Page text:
*prognotes breaks down and analyzes your favorite metal and progressive concept albums lyrically and musically. Read other entries in this series here. You should know the drill by now. After my essay-length e... Read More...
*prognotes breaks down and analyzes your favorite metal and progressive concept albums lyrically and musically. Read other entries in this series here. Hello again! If you're just jumping into this series at t... Read More...
Welcome back! In case you missed it, earlier this week I put out my initial post for this mini-series, in which I essentially brought us back up to speed to where we were in the story of The Dear Hunter and provided some thematic and historical context for Act IV. I'm not going to rehash all of that here, so if you haven't read that yet you should do so! I'll be working through the first five tracks here, so if you're ready to dive head-first into the actual music and songs of this incredible album though, let's go spelunking!
Greetings and salutations. It's been a while, hasn't it? When I first wrote up my interpretations of The Dear Hunter's original trilogy of Acts last summer, I had every intention of continuing that work shortly after the triumphant Act IV's release. To be perfectly honest though, writing so much about one band in the span of several weeks pretty much burned me out completely for a while. Between that and having less time these days to write in general, this project has fallen by the wayside for months. I am here to finally submerge myself once more into this wondrous musical universe, however. Before I can jump neck-deep into the nitty-gritty details of the lyrics and everything else though, there's some necessary catching up and contextual work that needs to be done. So let's dig in!
Have you seen/read The Fountain? If not, you really should. The movie (and the comic book) depict a greyscaled story of consciousness, birth, death and spirituality. It's a sub-genre that's existed on the fringes of science fiction ever since Philip K. Dick wrote Valis and perhaps even before, with the darkly eerie works of H.G. Wells. In any case, these tales draw on the concepts of self-realization, actualization and psychological distress while casting all of these onto a darkly astral landscape. The aesthetic is usually austere, with the colors being utilized to stress extreme moments of passion, realization and growth. From out of the blackness rise spires of color across fantastical palettes, symbolizing inner explosions and revelations. This is exactly the type of aesthetic that informs, creates and makes possible Uneven Structure's 2011 masterpiece, Februus. It's an album which follows the birth and psychodrama of some sort of unspecified entity, from its first steps through adversity and, finally, to freedom and grace through power.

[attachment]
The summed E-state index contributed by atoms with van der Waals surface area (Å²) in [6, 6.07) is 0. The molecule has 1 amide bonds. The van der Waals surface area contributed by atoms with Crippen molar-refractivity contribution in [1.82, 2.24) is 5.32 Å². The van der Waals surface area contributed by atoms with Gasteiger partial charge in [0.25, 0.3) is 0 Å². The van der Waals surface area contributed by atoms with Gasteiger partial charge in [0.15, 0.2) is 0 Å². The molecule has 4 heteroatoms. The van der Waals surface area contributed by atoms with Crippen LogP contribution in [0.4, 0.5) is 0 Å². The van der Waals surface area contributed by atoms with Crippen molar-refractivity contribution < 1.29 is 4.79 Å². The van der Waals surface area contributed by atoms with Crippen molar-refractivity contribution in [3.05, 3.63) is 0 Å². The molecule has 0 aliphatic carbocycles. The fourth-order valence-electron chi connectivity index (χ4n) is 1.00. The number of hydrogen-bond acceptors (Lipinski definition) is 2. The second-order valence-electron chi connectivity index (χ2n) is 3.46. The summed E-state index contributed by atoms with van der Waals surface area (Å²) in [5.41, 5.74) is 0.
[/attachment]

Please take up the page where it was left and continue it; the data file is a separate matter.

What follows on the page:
Welcome to our third and final part of our notes on Mastodon’s Crack the Skye. For any who have just joined us, or if you’re looking for a refresher, don’t hesitate to check out part I and part II from last week. We ended part II having just looked at “The Czar”, and that near 11-minute epic is followed by the magnificent “The Ghost of Karelia.”